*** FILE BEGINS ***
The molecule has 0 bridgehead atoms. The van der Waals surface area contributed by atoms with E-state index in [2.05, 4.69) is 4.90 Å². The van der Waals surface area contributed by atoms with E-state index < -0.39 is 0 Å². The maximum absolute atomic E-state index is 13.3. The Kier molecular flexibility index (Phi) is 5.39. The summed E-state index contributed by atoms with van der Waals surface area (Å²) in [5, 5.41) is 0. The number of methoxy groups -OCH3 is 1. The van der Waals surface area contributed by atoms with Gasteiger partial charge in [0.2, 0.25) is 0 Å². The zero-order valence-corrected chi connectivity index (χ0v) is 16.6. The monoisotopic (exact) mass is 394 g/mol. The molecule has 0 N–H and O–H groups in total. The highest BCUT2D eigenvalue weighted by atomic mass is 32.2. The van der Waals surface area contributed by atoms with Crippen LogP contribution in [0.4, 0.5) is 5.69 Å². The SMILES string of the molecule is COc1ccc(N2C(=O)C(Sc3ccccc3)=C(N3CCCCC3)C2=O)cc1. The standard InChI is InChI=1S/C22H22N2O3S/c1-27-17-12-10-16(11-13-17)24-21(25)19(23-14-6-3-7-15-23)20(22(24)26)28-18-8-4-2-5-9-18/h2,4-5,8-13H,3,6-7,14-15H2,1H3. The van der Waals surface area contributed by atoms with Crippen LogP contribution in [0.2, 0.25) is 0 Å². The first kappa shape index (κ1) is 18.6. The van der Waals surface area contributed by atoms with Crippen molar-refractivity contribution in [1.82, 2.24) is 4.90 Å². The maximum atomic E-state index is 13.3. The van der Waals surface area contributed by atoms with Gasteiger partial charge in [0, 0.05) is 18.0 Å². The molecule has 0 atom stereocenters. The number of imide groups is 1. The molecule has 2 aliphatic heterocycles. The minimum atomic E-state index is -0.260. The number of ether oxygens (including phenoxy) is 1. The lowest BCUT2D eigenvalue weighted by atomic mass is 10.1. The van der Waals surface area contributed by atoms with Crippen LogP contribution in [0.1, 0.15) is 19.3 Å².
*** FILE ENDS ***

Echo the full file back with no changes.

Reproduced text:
The molecule has 0 bridgehead atoms. The van der Waals surface area contributed by atoms with E-state index in [2.05, 4.69) is 4.90 Å². The van der Waals surface area contributed by atoms with E-state index < -0.39 is 0 Å². The maximum absolute atomic E-state index is 13.3. The Kier molecular flexibility index (Phi) is 5.39. The summed E-state index contributed by atoms with van der Waals surface area (Å²) in [5, 5.41) is 0. The number of methoxy groups -OCH3 is 1. The van der Waals surface area contributed by atoms with Gasteiger partial charge in [0.2, 0.25) is 0 Å². The zero-order valence-corrected chi connectivity index (χ0v) is 16.6. The monoisotopic (exact) mass is 394 g/mol. The molecule has 0 N–H and O–H groups in total. The highest BCUT2D eigenvalue weighted by atomic mass is 32.2. The van der Waals surface area contributed by atoms with Crippen LogP contribution in [0.4, 0.5) is 5.69 Å². The SMILES string of the molecule is COc1ccc(N2C(=O)C(Sc3ccccc3)=C(N3CCCCC3)C2=O)cc1. The standard InChI is InChI=1S/C22H22N2O3S/c1-27-17-12-10-16(11-13-17)24-21(25)19(23-14-6-3-7-15-23)20(22(24)26)28-18-8-4-2-5-9-18/h2,4-5,8-13H,3,6-7,14-15H2,1H3. The van der Waals surface area contributed by atoms with Crippen LogP contribution in [0.2, 0.25) is 0 Å². The first kappa shape index (κ1) is 18.6. The van der Waals surface area contributed by atoms with Crippen molar-refractivity contribution in [1.82, 2.24) is 4.90 Å². The maximum atomic E-state index is 13.3. The van der Waals surface area contributed by atoms with Gasteiger partial charge in [0, 0.05) is 18.0 Å². The molecule has 0 atom stereocenters. The number of imide groups is 1. The molecule has 2 aliphatic heterocycles. The minimum atomic E-state index is -0.260. The number of ether oxygens (including phenoxy) is 1. The lowest BCUT2D eigenvalue weighted by atomic mass is 10.1. The van der Waals surface area contributed by atoms with Crippen LogP contribution in [0.1, 0.15) is 19.3 Å².